Caring for someone with COVID-19

COVID-19 is spread much like the flu—through coughs and sneezes that put tiny droplets in the air.

Symptoms may not appear until 2­–14 days after exposure. And many have symptoms that seem much like a cold, so they don’t think to alter their behavior.

That means people can spread the virus without knowing it.

Eight out of 10 deaths from COVID occur in persons 65 and older. Persons hit the hardest are frail older adults. Also those of any age who smoke or are overweight or have cancer, diabetes, or a heart, kidney, or lung condition.

Planning

As a family caregiver, plan ahead just in case:

  • Designate a separate room and bathroom for persons who become sick.
  • Prepare a box of supplies for the sickroom, including items such as acetaminophen, a thermometer, and a pulse-oximeter (clips onto the finger and measures heartrate and blood oxygen levels). Also pack separate bedding, towels, dishes, and silverware.
  • Assemble an Emergency Medical Document Kit with
    • a list of emergency contact people (friends, family, health care power of attorney)
    • a current list of your loved one’s doctors, pharmacies, and local hospital
    • A current list of medications and known medical conditions
    • Your loved one’s advance directive
  • Bookmark the online Centers for Disease Control and Prevention (CDC) coronavirus page (cdc.gov/coronavirus/2019-ncov/). Also, find your regional public health department website (naccho.org/membership/lhd-directory) for local policies and conditions.
  • If the person you care for does not live with you, plan how they will get medicine, food, and supplies during an illness or potential lockdown. In addition, plan for who might monitor their condition and call the doctor—or 911—should illness occur.

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Caring for someone who is ill

Classic signs of COVID-19

•  Fever   •  Cough  •  Shortness of breath

Call the doctor. They will guide you concerning testing. Ask about strategies for easing symptoms.

Care at home

  • Follow viral prevention strategies. (See next article.)
  • Give lots of fluids and encourage rest.
  • Employ the doctor’s recommendations to improve breathing, reduce fevers, and ease discomfort.
  • Monitor the patient’s symptoms.
  • Isolate the patient in a separate room, ideally with its own bathroom not used by others in the house.
  • Use disposable facemasks and gloves when in the same room, and when you touch or have contact with the patient’s blood, stool, or body fluids such as saliva, sputum, nasal mucus, vomit, urine. Throw out the disposables after using them. Do not reuse.
  • Avoid sharing household items such as dishes, drinking glasses, cups, eating utensils, towels, bedding, or other items. Wash these items thoroughly after use.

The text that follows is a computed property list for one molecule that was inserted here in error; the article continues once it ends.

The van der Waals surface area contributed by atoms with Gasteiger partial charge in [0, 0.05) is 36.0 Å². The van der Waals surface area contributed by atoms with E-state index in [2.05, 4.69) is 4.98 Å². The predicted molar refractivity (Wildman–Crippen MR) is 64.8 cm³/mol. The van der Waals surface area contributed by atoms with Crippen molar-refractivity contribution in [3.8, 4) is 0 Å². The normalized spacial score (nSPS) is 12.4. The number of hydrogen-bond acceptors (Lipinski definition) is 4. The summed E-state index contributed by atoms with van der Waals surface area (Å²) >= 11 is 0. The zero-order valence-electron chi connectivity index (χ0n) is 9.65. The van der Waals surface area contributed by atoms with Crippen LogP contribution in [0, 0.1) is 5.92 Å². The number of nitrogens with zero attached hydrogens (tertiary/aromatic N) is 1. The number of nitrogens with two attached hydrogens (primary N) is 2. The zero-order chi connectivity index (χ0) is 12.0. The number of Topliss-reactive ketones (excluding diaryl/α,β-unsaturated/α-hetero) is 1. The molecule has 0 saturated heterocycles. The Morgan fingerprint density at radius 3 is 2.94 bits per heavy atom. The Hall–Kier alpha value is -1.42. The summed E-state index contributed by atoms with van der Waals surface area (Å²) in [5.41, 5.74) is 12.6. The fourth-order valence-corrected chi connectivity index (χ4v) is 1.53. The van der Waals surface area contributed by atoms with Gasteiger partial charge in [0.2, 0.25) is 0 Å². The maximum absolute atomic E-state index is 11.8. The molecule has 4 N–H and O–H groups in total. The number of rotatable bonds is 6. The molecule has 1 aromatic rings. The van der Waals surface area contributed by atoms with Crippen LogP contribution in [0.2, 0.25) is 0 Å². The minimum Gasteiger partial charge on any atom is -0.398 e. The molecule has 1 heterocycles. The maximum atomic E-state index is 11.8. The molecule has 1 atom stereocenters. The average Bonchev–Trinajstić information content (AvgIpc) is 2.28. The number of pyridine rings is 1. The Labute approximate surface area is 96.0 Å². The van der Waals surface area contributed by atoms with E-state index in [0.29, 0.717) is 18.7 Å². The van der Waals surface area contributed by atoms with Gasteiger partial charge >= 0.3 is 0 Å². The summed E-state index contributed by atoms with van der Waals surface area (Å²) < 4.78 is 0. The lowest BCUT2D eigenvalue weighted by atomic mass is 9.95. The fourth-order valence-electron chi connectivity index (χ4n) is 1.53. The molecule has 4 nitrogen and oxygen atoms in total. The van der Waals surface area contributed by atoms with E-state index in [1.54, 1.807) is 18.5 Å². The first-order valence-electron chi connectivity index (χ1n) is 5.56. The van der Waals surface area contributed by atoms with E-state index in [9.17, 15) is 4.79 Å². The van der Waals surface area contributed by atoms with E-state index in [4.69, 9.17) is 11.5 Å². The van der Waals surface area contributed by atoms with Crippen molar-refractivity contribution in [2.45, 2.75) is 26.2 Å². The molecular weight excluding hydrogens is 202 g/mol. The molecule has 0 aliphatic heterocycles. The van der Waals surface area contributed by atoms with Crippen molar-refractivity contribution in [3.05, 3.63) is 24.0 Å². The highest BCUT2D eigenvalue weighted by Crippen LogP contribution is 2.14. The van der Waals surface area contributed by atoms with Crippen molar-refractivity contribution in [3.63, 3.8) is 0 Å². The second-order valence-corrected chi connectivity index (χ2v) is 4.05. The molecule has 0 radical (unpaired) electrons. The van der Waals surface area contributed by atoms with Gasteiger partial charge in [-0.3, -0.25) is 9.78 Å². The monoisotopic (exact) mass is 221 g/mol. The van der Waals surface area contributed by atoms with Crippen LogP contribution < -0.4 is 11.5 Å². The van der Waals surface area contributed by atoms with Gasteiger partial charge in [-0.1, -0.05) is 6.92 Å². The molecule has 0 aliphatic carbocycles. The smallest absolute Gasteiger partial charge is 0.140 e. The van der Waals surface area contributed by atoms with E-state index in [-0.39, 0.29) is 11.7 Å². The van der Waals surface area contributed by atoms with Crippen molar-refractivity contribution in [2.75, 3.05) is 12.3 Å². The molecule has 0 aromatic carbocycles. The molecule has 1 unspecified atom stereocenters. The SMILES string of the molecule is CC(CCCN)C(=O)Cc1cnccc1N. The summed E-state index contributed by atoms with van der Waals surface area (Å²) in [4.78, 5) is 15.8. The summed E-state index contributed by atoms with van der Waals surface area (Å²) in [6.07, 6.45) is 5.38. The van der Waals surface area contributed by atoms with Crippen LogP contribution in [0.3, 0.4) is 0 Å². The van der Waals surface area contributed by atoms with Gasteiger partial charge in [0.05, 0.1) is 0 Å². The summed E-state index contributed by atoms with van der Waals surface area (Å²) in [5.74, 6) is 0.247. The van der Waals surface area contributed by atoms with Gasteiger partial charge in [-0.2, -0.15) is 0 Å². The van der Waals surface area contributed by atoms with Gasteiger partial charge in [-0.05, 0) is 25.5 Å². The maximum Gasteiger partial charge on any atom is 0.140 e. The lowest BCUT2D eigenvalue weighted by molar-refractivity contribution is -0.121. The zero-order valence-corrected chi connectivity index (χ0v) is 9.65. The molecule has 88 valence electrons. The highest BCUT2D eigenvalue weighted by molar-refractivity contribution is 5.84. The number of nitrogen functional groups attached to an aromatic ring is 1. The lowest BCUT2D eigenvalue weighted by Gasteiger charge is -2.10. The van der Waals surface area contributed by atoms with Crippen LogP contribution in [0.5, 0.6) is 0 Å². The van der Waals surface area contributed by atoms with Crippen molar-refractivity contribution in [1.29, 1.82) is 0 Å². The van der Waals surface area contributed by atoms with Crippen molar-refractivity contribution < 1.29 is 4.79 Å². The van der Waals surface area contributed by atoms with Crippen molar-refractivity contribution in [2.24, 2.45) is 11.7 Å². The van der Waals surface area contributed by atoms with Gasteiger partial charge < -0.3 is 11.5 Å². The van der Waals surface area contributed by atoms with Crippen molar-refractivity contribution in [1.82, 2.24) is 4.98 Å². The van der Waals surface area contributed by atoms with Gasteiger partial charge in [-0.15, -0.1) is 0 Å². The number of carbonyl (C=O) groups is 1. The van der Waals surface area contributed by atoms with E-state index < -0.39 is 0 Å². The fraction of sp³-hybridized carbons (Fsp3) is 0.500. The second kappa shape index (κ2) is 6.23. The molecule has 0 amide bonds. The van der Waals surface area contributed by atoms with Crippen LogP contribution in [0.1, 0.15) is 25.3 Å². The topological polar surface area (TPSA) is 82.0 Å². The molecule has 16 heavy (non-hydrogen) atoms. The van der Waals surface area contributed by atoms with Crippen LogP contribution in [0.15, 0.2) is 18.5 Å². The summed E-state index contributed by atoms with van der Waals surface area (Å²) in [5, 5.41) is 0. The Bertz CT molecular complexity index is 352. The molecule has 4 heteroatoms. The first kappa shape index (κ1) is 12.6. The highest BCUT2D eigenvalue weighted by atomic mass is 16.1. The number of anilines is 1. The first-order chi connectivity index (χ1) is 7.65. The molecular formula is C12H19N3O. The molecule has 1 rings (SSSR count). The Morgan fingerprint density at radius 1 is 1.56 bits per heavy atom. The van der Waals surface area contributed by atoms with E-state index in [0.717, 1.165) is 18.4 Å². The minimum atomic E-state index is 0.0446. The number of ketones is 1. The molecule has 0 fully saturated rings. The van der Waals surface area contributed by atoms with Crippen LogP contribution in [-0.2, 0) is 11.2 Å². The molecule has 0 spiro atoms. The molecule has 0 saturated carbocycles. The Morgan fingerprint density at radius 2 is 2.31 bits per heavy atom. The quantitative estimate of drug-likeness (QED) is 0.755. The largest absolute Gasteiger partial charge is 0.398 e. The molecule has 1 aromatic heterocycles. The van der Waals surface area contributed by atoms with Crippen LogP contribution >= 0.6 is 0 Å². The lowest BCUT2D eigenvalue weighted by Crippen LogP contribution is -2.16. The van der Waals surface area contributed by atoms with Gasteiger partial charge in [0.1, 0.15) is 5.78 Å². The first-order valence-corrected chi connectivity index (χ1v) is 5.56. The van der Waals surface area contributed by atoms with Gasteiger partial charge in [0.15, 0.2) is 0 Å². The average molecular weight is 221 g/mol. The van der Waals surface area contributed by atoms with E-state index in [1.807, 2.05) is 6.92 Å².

• Clean laundry thoroughly with normal detergent and set the dryer at its highest temperature.
    • Immediately remove and wash clothes or bedding that have blood, stool, or body fluids on them.
    • Wear disposable gloves while handling soiled items and keep soiled items away from your body.
  • Place all used tissues, disposable gloves, and facemasks in a lined container. Tie off before placing in the trash.
  • Isolate pets from the person who is sick. There is some evidence that pets can contract COVID-19.
  • Turn away visitors who do not have an essential need to be in the home.
  • Monitor your own symptoms. Have a Plan B for who will care for you and the patient if you become sick.

Call 911 if the patient has

  • Trouble breathing
  • Persistent pain or pressure in the chest
  • New confusion
  • Inability to wake up or stay awake
  • Lips or face turning blue
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Viral prevention strategies

Because there is no cure for COVID-19, your best protection is to follow these guidelines put out by the Centers for Disease Control and Prevention (CDC).

At home

  • Wash your hands often with soap and water for at least 20 seconds. Do this when arriving back from an outing, but also after going to the bathroom, before eating, and after blowing your nose, coughing, or sneezing. Be sure to clean the backs of your hands as well as the palms. Also clean between your fingers and under your nails. If soap and water are not readily available, use an alcohol-based hand sanitizer with at least 60% alcohol.
  • Clean and disinfect frequently touched objects and surfaces such as tables, countertops, light switches, doorknobs, cabinet handles, bathroom fixtures, toilets, phones, keyboards, tablets, and bedside tables.
    • Use a household cleaning spray or wipe. You can make a cleaning solution of detergent and water.
    • Follow instructions for safe and effective use of purchased disinfecting solutions. A solution of 70% alcohol can be used to disinfect. You can also make a disinfectant with 4 tsp of bleach (5.25% – 8.25% strength)  to 1 quart of room temperature water. Use within 24 hours.
  • Limit contact with children and teens. They often have no symptoms and can inadvertently infect others.

Outside the home, or with people from other households

  • Avoid close contact with others (social distancing). Stand at least 6 feet away, indoors or out.
  • Especially limit time spent indoors with persons outside your household.
  • Consult local health department policies about the wearing of facemasks. Facemasks protect the people who are wearing them as well as nearby others.

Contact us at 301-593-5285

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